One of the biggest insurance companies in the world has been accused of reneging on a deal with a small gay business, causing it to fold.
Ivan Massow, sometime political activist and gay entreprenuer, will have his £13m claim against Zurich for negligence, misrepresentation and breach of contract heard at Bristol Crown Court next month.
The legal proceedings have attracted considerable media interest.
“They completely destroyed my credibility as a financial adviser to the gay community,” Mr Massow said.
He accused the company of homophobia on a massive scale.
In 1990, when the AIDS panic was at its height, the only way most gay people could even get a mortgage was by lying about their sexuality.
Some insurance premiums for gay men jumped by 600%. Other companies refused to insure gay people.
Mr Massow took on the industry and fought for gay equality in financial products.
He claims that Zurich approached him in 2003 and Massow Financial Services entered into a franchising agreement with them.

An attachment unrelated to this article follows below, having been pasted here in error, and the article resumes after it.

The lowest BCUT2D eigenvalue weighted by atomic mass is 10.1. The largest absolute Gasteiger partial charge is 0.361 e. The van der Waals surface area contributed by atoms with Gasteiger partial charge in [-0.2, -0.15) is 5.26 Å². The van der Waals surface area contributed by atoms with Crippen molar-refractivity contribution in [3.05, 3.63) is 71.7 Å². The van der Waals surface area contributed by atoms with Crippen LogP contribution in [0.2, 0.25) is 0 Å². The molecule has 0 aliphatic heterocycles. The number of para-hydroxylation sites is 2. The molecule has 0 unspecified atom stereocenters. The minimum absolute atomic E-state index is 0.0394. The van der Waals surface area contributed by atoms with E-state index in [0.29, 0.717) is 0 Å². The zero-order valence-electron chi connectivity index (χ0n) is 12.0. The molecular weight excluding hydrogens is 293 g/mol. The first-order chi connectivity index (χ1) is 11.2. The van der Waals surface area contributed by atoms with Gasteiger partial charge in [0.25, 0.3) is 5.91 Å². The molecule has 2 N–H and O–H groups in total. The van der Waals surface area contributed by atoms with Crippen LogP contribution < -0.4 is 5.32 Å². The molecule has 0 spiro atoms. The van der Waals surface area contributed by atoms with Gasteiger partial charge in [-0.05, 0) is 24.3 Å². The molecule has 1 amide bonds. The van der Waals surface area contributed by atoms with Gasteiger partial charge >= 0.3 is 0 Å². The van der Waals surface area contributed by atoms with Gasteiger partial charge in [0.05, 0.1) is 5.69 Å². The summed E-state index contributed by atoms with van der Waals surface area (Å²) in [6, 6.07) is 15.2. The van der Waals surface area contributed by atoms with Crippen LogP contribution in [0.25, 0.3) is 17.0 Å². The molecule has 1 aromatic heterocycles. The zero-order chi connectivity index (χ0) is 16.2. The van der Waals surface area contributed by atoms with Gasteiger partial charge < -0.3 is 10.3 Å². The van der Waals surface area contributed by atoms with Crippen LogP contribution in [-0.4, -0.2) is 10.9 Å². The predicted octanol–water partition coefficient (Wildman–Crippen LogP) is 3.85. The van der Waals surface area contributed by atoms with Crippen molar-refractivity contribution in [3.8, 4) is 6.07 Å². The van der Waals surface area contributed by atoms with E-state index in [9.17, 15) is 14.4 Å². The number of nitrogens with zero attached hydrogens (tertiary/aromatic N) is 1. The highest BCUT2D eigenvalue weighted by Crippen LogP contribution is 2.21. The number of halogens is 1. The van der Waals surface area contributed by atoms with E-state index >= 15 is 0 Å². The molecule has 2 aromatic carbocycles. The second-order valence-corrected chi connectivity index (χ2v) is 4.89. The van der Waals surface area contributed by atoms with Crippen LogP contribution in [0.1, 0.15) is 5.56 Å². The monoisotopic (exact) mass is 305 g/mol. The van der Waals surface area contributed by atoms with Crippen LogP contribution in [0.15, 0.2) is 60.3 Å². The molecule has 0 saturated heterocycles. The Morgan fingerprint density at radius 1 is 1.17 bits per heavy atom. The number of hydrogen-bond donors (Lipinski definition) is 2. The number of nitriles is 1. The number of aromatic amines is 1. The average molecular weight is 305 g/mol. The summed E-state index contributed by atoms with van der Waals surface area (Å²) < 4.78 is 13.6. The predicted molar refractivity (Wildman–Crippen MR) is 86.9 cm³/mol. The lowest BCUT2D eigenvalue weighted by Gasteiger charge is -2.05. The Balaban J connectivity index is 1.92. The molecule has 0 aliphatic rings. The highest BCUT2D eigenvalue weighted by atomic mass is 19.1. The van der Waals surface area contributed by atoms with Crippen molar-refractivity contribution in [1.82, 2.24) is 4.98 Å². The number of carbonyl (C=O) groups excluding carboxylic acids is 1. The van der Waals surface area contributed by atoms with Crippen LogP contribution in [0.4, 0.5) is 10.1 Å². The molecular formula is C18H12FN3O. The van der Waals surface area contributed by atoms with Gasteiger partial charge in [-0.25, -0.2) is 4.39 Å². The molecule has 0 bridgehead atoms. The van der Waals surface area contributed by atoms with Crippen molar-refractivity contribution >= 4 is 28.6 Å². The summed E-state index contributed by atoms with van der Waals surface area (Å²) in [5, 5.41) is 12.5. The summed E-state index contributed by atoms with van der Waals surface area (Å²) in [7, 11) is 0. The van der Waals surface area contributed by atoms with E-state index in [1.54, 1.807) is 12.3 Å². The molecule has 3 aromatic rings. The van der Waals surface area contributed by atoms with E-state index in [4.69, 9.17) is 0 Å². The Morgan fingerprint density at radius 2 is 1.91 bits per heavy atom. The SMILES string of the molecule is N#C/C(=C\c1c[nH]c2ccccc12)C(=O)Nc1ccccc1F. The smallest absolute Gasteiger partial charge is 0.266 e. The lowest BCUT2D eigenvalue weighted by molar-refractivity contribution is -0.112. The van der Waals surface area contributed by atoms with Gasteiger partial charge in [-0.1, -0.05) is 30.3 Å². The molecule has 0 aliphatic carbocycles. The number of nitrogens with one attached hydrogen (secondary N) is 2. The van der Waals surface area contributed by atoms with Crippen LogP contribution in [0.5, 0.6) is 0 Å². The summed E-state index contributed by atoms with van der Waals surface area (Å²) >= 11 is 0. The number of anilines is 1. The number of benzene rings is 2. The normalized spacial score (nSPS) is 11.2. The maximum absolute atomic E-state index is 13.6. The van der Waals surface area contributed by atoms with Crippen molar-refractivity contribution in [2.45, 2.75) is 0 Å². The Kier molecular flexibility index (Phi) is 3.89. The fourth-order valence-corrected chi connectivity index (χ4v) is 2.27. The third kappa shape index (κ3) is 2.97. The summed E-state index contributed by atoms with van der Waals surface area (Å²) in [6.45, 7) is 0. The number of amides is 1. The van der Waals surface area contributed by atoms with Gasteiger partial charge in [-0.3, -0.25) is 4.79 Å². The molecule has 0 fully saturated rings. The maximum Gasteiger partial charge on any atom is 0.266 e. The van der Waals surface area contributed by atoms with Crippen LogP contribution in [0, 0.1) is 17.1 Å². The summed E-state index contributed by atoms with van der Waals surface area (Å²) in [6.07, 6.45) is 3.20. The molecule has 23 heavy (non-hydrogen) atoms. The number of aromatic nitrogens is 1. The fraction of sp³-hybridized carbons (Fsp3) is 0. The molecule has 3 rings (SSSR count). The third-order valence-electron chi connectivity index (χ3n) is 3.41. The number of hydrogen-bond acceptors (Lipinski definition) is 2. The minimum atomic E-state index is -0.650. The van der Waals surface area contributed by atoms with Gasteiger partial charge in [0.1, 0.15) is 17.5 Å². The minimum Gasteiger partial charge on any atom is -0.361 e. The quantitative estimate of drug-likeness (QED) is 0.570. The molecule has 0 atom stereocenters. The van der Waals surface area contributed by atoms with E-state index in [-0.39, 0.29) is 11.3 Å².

The insurance giant lent Mr Massow’s company £330,000 as part of the deal.
Initially sceptical, Mr Massow says he was persuaded that Zurich were committed to making their policies more gay-friendly.
However, he claims that it quickly became clear that Zurich were not going to alter their policies, and claims they were more interested in accessing his client database.
Mr Massow withdrew from the franchise agreement and soon after Massow Financial Services went out of business.
Zurich then asked for their money back.
Mr Massow, 39, told PinkNews.co.uk:
“One of the saddest aspects of this case is that people like Zurich have been assisted by other gay financial services companies. I never put a gay competitor down, I just attacked the insurance industry.
“I can’t believe they are helping companies like Zurich and not joining in the fight. I have no commercial reason for saying this – I don’t have a company anymore.”
Mr Massow’s claim will be heard next month at Bristol Crown Court after the judge refused Zurich’s request that it be dealt with without a trial.
Hélène Barnes, a spokeswoman for Zurich, denied the company is homophobic but refused to disclose if the way they treat gay clients has changed.
The company will “vigourously defend” the claim, she told The Independent.
“We take allegations of discrimination very seriously and employ robust procedures to ensure full investigations are carried out and appropriate action is taken wherever necessary,” she said.